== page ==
This is a delicious and easy basic Thai dish from my favorite Thai cookbook: Thai Food and Cooking by Judy Basta and Becky Johnson (the least Thai-like names imaginable, though it’s a great book). Tamarind is magic enough where I really need to find a use for it in more recipes.
As with any recipe, go with the best quality ingredients you can find. And in this case, the bigger the shrimp, the better. It just makes for a better presentation and overall eating experience.
For the tamarind, I used what’s pictured. The pulp is really easy to work with. Tamarind paste is similar in taste, but it seems to be even more concentrated.
Either way, use the full amount to ensure its sour flavors come through. Speaking of full amount, my version of the dish cuts the dried red chili amount by about half what other recipes used. Six of them seemed a bit much, given how hot they are.
What you’ll need:
- 3-4 dried red chilies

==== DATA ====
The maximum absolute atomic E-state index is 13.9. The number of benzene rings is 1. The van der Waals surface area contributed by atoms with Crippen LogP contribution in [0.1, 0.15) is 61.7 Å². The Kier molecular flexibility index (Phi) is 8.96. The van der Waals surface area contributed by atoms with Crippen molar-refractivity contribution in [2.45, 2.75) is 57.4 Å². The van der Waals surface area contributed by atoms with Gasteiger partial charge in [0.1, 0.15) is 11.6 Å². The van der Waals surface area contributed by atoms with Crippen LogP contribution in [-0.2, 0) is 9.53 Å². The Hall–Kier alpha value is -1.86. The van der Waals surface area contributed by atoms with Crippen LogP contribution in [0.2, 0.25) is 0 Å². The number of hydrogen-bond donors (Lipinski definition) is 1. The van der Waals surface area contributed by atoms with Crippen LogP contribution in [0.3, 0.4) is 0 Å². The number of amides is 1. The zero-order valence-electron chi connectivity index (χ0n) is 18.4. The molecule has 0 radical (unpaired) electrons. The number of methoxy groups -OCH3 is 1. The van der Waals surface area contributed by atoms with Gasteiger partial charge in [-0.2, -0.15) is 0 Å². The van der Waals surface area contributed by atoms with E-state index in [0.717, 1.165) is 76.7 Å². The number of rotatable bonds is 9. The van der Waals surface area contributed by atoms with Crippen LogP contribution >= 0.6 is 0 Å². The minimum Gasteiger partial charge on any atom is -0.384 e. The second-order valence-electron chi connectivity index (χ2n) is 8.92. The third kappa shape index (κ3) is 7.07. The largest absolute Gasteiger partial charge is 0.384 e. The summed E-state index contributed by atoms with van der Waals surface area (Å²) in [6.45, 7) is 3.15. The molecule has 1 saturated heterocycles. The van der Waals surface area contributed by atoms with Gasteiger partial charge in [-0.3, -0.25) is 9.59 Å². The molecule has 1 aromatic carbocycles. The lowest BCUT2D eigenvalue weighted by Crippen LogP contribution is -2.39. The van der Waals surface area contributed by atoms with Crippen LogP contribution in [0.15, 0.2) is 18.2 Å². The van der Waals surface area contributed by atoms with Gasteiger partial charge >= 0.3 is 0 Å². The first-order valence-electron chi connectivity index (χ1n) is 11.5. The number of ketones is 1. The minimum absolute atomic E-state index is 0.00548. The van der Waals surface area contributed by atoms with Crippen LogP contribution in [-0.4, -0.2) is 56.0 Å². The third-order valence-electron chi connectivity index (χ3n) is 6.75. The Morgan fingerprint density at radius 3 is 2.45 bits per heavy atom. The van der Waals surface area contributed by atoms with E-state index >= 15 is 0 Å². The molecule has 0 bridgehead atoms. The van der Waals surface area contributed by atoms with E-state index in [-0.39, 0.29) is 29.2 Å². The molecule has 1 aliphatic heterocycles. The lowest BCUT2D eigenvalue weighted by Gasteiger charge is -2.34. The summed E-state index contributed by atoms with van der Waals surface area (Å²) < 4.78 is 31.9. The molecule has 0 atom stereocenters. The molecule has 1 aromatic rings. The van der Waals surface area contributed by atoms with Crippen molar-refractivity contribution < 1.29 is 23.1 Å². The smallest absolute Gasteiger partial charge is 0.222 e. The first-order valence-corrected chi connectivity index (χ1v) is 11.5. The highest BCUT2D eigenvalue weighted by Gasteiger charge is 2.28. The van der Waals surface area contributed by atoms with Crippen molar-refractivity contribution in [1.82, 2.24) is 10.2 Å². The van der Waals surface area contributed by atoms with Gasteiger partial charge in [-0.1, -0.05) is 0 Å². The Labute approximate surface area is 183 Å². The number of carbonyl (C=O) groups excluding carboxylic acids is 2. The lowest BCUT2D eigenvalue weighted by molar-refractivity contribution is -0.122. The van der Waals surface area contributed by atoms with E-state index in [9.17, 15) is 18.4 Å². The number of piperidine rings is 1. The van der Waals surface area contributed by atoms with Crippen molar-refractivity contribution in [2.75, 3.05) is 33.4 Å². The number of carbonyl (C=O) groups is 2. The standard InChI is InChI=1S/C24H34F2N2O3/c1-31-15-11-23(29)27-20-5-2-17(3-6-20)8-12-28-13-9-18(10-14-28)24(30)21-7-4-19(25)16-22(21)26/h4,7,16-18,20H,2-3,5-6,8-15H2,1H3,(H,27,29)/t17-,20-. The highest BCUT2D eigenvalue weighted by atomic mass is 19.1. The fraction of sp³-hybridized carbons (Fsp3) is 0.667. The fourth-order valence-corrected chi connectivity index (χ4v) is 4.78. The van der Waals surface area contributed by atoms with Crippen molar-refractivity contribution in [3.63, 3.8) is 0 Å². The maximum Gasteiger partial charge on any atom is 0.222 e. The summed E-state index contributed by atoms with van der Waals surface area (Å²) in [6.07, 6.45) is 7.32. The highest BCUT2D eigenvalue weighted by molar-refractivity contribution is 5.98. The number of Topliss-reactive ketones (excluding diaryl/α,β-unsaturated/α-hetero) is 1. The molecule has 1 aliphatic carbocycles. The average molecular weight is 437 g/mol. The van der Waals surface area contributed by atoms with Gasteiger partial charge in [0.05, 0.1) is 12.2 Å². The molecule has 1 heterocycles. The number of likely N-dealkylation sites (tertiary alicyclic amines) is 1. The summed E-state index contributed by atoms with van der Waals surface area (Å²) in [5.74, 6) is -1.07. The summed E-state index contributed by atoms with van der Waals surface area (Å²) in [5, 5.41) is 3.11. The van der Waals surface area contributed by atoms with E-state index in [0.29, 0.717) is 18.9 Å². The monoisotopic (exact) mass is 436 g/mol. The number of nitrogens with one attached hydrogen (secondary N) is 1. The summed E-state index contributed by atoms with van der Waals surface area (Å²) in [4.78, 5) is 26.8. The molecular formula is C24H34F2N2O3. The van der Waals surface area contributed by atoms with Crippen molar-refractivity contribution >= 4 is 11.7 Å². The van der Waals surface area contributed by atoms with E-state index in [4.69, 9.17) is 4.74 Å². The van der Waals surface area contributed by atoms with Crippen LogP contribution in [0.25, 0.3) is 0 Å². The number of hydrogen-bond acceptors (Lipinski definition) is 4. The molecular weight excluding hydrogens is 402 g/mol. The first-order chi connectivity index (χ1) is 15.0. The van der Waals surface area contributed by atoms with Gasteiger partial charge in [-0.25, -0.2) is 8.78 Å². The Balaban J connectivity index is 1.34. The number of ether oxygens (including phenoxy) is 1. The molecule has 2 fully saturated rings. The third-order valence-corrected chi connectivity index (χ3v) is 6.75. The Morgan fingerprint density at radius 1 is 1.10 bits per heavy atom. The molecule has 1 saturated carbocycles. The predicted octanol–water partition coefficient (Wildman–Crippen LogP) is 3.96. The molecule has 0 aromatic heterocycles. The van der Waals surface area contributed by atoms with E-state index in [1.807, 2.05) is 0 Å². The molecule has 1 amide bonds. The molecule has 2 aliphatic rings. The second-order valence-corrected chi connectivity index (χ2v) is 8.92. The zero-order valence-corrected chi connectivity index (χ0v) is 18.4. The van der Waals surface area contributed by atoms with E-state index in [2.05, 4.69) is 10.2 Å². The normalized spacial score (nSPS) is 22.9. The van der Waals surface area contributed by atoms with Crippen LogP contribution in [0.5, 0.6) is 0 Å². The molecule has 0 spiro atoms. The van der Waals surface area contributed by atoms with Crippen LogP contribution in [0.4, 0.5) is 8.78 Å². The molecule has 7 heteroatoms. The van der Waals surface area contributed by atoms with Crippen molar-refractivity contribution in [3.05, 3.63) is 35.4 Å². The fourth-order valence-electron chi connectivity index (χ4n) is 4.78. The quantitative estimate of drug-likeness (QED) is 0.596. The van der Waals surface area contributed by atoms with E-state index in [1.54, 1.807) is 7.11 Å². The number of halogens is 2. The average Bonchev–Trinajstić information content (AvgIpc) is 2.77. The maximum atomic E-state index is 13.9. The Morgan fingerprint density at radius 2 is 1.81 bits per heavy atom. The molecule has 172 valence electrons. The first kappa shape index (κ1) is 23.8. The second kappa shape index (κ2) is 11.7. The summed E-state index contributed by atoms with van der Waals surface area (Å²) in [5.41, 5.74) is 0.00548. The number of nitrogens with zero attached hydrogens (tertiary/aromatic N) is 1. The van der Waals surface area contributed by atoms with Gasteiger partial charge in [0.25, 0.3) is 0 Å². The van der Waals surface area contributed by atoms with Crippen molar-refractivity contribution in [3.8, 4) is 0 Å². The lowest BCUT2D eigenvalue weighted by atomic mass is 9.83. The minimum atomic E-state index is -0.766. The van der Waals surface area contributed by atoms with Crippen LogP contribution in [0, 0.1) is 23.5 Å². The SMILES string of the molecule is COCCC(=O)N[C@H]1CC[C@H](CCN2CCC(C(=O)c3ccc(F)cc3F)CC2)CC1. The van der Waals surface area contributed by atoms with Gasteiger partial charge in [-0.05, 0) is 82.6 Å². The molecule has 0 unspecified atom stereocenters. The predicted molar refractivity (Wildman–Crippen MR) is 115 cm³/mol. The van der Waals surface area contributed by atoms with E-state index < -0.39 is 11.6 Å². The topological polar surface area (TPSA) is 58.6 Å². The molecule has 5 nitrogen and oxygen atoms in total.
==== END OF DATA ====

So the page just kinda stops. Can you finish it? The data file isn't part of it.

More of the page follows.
- 2T high-temperature oil (corn, peanut, etc., not olive)
- 2T chopped onion
- 2T light brown sugar
- 2T chicken stock or water
- 1T fish sauce
- 6T tamarind juice (made from paste, just not quite so thick)
- 1lb prawns or big shrimp, peeled, but with tails on
- 1T fried garlic*
- 2T fried shallots*
*I didn’t have either of these in the house, so I made it without them. My guess is they would add more flavor to an already delicious meal.
What to do:
In a large pan or wok over medium heat, dry fry the dry red chilies, being carful not to burn them. Note that the fumes that rise may make you sneeze or your eyes water. They’re potent. When they’re done, set aside to cool.
Add oil to the wok and reheat over medium heat. Add the onions and cook them, stirring often until they just begin to soften and turn golden (3-5 minutes).
Add the sugar, stock (or water), fish sauce, the dry-fried chilies and tamarind juice. Cook and stir until the sugar dissolves. Bring to a boil, then lower the heat a bit, because next comes the shrimp/prawns.
Add the shrimp, fried garlic and fried shallots. Cook until shrimp is no longer translucent and becomes pink.
Serve hot with green onions as a garnish. Goes well with rice noodles or jasmine rice.
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